- Date: October 15, 2020
- Author: Alexander Nicolas
Four critically endangered tigers were captured on camera trap footage in Malaysia earlier this year. With the ongoing poaching crisis still plaguing many of the world’s wild tigers, this discovery offers a huge message of hope for Malayan tigers, which number less than 200 in the wild.
In the new series of images, a female tiger is seen crossing from right to left, followed closely by three cubs, estimated to be between one and a half to two years old. A second set of images, captured a month later, revealed the same family of four. These rare images came from camera traps set up by WWF-Malaysia in the Belum Temengor Forest Complex.
Why are these images so important? Footage of the cubs show us what's possible if the right conditions are in place for tigers to thrive. This includes the presence of suitable habitat and prey that help the tigers survive. It also highlights the risks these cubs continue to face as they grow up.
WWF’s report, Silence of the Snares, illustrated how snares—traps set up to capture tigers and other animals—are a major threat to wildlife in Southeast Asia. Belum-Temengor in Malaysia is one of Southeast Asia’s most important tiger landscapes, yet it experienced a 50% decline in tiger numbers from 2009-2018 largely due to widespread snaring. In 2017 and 2018, the anti-poaching team in Malaysia had deactivated snares around the same area, which is a hotspot for foreign poachers. Since then, there has been a drastic increase in the number of patrol teams and a sharper decline in the instances of snares.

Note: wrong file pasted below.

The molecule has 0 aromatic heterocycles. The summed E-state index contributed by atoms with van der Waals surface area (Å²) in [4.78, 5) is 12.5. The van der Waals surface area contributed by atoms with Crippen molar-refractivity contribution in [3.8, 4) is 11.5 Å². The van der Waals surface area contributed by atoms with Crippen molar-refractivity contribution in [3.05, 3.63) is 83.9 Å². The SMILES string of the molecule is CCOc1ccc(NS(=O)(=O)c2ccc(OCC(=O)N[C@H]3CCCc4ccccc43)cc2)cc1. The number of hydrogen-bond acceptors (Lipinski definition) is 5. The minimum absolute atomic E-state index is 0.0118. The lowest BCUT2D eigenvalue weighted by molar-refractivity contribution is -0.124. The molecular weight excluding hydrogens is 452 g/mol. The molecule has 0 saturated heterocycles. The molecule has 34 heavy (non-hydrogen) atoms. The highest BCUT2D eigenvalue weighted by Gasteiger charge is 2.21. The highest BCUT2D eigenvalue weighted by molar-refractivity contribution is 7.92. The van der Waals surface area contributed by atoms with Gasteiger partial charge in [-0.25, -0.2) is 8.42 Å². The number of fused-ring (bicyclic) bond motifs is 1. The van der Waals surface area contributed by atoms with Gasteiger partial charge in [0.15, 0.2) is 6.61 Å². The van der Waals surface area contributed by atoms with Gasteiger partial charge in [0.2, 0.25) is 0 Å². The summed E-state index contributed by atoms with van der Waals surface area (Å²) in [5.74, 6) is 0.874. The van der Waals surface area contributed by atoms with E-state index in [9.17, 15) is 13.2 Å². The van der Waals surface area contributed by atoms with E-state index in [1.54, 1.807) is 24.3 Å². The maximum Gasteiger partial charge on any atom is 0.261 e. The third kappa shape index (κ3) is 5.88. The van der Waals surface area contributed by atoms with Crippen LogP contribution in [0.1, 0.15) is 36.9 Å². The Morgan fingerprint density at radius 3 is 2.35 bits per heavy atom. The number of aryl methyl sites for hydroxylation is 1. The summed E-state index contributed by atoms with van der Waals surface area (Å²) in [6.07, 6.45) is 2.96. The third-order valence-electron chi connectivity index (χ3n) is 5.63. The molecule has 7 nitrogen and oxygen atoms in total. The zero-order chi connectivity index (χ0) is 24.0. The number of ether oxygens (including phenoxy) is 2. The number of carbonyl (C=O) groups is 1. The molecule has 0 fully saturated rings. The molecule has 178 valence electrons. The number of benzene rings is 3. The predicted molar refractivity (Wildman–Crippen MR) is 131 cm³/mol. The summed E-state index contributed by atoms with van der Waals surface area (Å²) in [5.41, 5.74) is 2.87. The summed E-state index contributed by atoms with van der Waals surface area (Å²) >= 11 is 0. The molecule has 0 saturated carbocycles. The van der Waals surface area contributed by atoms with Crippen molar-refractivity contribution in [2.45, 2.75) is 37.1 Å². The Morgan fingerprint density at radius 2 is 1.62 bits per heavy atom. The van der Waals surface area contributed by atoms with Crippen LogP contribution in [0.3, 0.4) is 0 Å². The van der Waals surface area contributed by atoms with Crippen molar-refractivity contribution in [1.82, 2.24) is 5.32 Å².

A snare-free forest means a safer forest for tigers to breed. But we need to do more than just remove snares. Sustained, stronger anti-poaching efforts are needed if we are to ensure that these cubs are safe from poachers and can survive into adulthood. National law enforcement and legislation must be strengthened to act as an effective deterrent against snaring. And for measures to be successful, regional governments will need to invest more in the management of its protected areas.
We have seen a remarkable comeback of tigers in Bhutan, China, India, Nepal, and Russia, since the launch of Tx2, an ambitious goal to double the population of wild tigers. The global wild tiger population has now increased to an estimated 3,900.
“This footage and news is a hopeful and timely message for boosting the number of tigers in the wild in Malaysia and our continued tiger conservation efforts,” says Dechen Dorji, WWF-US’s Senior Director for Wildlife Conservation in Asia.
Stories like this are proof that if we can restore these animals to their rightful homes in the wild, this number will continue to rise.
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